Wednesday, March 11, 2009

The Caritas matter: how would "leading Catholic theologians" have judged, say, Saint Stephen?

Regarding the concern of Catholics and non-Catholic pro life people over the proposed bid of Caritas Christi Health Network to offer insurance to low income Massachusetts residents in Boston via Commonwealth Care, a program that demands its providers offer "reproductive health services," Notre Dame law and theology professor Cathleen Kaveny observed:
"For some of these prolife groups, no cooperation with evil is ever justified, but that's more of a prophetic stand, a new way of applying the tradition."
I don't know what she means by the second part of her sentence. In fact, I'm not sure what she means by the first...could she possibly be implying that sometimes cooperation with evil is justified?

The lead in today's Boston Globe story:
Critics of a proposed joint venture between the local Catholic hospital chain and a secular insurance company say they are concerned about the arrangement because of one major issue: abortion.

But supporters say there is another issue at stake in the discussion of whether Caritas Christi Health Care should take part in providing insurance to low-income people in Massachusetts: poverty.
This reminded me of Saint Stephen.

In Acts 6, we learn that the diaconate was instituted in the days shortly following Christ's death and resurrection to, at least in part, insure that the earthly needs of the growing Church were seen to while the Apostles—the first bishops—devoted themselves to prayer and to spreading the Word of God. Stephen chose to testify to the glory of Jesus, earning himself a martyr's death.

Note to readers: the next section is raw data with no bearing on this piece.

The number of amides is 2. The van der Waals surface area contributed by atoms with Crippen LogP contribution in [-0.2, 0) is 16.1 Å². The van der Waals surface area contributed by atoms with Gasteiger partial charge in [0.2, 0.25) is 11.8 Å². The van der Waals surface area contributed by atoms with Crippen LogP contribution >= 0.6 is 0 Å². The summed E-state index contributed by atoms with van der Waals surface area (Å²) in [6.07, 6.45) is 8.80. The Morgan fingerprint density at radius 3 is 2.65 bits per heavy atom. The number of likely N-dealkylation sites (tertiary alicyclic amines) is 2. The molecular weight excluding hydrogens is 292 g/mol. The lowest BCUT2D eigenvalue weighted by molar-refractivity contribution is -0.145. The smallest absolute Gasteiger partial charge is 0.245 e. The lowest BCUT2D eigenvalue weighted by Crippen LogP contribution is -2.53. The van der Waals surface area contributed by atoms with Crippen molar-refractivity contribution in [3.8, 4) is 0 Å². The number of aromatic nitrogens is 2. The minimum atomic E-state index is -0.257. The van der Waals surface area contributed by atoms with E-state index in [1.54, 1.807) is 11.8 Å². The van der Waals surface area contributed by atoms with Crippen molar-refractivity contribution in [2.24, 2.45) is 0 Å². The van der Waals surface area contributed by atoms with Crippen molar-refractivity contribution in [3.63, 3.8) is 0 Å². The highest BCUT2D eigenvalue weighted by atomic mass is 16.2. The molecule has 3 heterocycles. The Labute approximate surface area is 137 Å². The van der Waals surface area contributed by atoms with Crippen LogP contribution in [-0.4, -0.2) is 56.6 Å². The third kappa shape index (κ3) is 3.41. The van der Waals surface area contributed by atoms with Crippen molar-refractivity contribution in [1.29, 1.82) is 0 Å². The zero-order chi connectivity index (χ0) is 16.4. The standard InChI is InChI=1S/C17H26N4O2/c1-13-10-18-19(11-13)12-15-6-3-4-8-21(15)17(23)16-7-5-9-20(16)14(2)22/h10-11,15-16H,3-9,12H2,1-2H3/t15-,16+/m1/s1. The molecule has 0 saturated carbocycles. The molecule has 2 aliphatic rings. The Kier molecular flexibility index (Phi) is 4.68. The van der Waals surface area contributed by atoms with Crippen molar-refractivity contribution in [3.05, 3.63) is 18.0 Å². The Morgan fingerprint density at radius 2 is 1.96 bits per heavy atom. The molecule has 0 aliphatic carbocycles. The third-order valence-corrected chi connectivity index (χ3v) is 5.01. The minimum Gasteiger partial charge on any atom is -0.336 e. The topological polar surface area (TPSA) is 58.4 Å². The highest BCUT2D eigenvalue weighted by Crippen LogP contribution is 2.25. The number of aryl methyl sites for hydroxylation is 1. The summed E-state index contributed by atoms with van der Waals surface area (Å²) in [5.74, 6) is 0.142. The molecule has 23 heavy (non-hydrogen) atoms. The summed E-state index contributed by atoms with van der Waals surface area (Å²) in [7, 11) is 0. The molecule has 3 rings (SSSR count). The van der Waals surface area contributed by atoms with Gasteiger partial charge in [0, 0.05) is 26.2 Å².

Shall I presume that Stephen's actions were irresponsible, since his insistence on proclaiming Jesus as Lord resulted in his death, thereby reducing the manpower necessary to tend to the poor? Nonsense, no?

Too often, learned people confuse the true mission of the Church.

Indeed, it is our duty—and we should embrace this duty with love and joy—to practice the corporal works of mercy.

But when these works are tainted by the intrusion of evil—which seems to be the case of the Caritas matter—then they become worse than useless: they become evil in themselves.

While it is the responsibility of the Body of Christ to tend to the physical needs of the world, it is a far greater responsiblity to help save each other's souls.

Source: The Boston Globe

N.B. Blogger and reporter Michael Paulson lists very good, very reasonable questions as yet unanswered by Caritas Christi here. He expects the health network to answer them tomorrow.